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Alleged EgyptAir Hijacker to Be Extradited to Cairo

  • VOA News

EgyptAir plane hijacking suspect Seif Eddin Mustafa flashes the victory sign as he leaves a court in a police car after a remand hearing as authorities investigate him on charges including hijacking, illegal possession of explosives and abduction in the Cypriot coastal town of Larnaca Wednesday, March 30, 2016.

EgyptAir plane hijacking suspect Seif Eddin Mustafa flashes the victory sign as he leaves a court in a police car after a remand hearing as authorities investigate him on charges including hijacking, illegal possession of explosives and abduction in the Cypriot coastal town of Larnaca Wednesday, March 30, 2016.

The man who admitted to hijacking an EgyptAir flight last week with a fake bomb will be extradited to Egypt, after Cypriot and Egyptian authorities agreed to the legal procedure Thursday.

Seif al-Din Mustafa, 58, has been held in Cyprus since last week when he used the fake suicide belt to force the flight off course and to the southern coastal city Larnaca.

Cypriot Attorney General Petros Clerides described Mustafa as being “psychologically unstable.” He told the Associated Press Mustafa is objecting to the extradition and has hired a lawyer to defend him.

According to Clerides, an extradition hearing has been scheduled for April 22, where a Cypriot court will hear Mustafa’s argument as to why he should not be sent to Egypt.

Mustafa was detained March 29 after he voluntarily admitted the hijacking. He hijacked the plane with more than 70 people onboard shortly after it took off from Alexandria en route to Cairo, but he demanded the plane be flown to Cyprus.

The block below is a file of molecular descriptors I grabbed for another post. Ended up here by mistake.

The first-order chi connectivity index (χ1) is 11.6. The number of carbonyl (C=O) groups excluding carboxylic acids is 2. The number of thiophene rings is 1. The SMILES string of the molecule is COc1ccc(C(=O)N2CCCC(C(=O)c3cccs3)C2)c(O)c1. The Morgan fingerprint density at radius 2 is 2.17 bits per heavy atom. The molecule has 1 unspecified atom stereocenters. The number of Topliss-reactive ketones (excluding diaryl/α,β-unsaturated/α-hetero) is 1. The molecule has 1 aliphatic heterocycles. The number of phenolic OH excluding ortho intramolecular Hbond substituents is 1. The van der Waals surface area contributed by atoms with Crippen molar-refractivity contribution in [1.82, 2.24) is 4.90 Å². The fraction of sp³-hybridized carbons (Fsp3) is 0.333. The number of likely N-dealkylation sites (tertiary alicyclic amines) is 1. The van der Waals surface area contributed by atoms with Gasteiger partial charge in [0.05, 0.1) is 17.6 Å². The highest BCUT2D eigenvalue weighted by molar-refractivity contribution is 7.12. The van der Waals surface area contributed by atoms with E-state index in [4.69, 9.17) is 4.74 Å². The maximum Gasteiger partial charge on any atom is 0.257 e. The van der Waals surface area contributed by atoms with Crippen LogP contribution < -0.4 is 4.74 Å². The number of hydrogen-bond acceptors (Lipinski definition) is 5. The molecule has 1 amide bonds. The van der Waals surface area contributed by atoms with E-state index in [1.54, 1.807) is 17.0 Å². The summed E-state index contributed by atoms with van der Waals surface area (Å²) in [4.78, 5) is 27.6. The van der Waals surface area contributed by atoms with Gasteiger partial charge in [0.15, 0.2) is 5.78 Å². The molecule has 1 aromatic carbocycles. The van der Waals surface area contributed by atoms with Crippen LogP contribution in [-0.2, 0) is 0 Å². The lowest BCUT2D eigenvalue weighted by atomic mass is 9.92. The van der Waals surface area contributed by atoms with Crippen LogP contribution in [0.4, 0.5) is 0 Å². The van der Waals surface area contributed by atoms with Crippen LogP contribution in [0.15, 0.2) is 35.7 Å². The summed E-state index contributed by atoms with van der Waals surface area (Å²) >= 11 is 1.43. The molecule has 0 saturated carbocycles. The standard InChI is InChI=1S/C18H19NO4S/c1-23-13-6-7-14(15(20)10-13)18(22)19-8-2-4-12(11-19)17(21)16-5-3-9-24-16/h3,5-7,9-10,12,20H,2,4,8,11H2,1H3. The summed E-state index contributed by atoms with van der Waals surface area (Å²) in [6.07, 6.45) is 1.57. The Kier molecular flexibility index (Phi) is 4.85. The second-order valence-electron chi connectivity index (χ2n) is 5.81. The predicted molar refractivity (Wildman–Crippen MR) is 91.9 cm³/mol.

EgyptAir plane hijacking suspect Seif Eddin Mustafa, second left, is escorted by Cyprus police officers as he leaves a court after a remand hearing as authorities investigate him on charges including hijacking, illegal possession of explosives and abduction in the Cypriot coastal town of Larnaca Wednesday, March 30, 2016.

EgyptAir plane hijacking suspect Seif Eddin Mustafa, second left, is escorted by Cyprus police officers as he leaves a court after a remand hearing as authorities investigate him on charges including hijacking, illegal possession of explosives and abduction in the Cypriot coastal town of Larnaca Wednesday, March 30, 2016.

Mustafa told investigators he wanted to see his ex-wife and children, who he hadn’t spoken to in more than 10 years. He had been forbidden to see them by Egyptian authorities.

The hijacking incident ended peacefully after a six-hour standoff on the tarmac after landing in Cyprus. Most of the hostages on the plane were released shortly after it landed in Larnaca, though Mustafa held a few until just before he surrendered.

The extradition process could take as long as 60 days, but will likely be accelerated.

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